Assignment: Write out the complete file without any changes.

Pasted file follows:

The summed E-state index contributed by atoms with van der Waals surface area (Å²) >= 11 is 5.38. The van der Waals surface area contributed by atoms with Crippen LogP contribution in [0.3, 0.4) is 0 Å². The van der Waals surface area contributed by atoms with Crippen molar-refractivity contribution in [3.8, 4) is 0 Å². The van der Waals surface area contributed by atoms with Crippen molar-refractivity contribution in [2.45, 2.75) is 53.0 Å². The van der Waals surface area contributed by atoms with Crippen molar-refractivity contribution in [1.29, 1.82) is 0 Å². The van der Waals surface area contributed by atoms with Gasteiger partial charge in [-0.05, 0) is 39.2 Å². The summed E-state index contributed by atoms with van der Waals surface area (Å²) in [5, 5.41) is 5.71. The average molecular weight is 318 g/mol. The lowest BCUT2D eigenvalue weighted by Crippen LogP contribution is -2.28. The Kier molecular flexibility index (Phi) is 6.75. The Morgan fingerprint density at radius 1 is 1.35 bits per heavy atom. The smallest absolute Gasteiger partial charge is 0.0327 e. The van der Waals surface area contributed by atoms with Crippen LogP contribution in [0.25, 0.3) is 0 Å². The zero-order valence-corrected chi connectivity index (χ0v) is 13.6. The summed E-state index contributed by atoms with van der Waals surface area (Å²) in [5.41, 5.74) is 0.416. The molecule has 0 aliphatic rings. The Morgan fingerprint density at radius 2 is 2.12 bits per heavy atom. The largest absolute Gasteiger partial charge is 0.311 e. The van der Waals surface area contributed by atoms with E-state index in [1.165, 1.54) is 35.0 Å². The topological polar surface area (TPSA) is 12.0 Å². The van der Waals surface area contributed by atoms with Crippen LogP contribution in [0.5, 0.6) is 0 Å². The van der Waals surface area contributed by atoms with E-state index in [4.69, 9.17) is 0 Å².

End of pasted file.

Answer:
The summed E-state index contributed by atoms with van der Waals surface area (Å²) >= 11 is 5.38. The van der Waals surface area contributed by atoms with Crippen LogP contribution in [0.3, 0.4) is 0 Å². The van der Waals surface area contributed by atoms with Crippen molar-refractivity contribution in [3.8, 4) is 0 Å². The van der Waals surface area contributed by atoms with Crippen molar-refractivity contribution in [2.45, 2.75) is 53.0 Å². The van der Waals surface area contributed by atoms with Crippen molar-refractivity contribution in [1.29, 1.82) is 0 Å². The van der Waals surface area contributed by atoms with Gasteiger partial charge in [-0.05, 0) is 39.2 Å². The summed E-state index contributed by atoms with van der Waals surface area (Å²) in [5, 5.41) is 5.71. The average molecular weight is 318 g/mol. The lowest BCUT2D eigenvalue weighted by Crippen LogP contribution is -2.28. The Kier molecular flexibility index (Phi) is 6.75. The Morgan fingerprint density at radius 1 is 1.35 bits per heavy atom. The smallest absolute Gasteiger partial charge is 0.0327 e. The van der Waals surface area contributed by atoms with Crippen LogP contribution in [0.25, 0.3) is 0 Å². The zero-order valence-corrected chi connectivity index (χ0v) is 13.6. The summed E-state index contributed by atoms with van der Waals surface area (Å²) in [5.41, 5.74) is 0.416. The molecule has 0 aliphatic rings. The Morgan fingerprint density at radius 2 is 2.12 bits per heavy atom. The largest absolute Gasteiger partial charge is 0.311 e. The van der Waals surface area contributed by atoms with E-state index in [1.165, 1.54) is 35.0 Å². The topological polar surface area (TPSA) is 12.0 Å². The van der Waals surface area contributed by atoms with Crippen LogP contribution in [0.5, 0.6) is 0 Å². The van der Waals surface area contributed by atoms with E-state index in [4.69, 9.17) is 0 Å².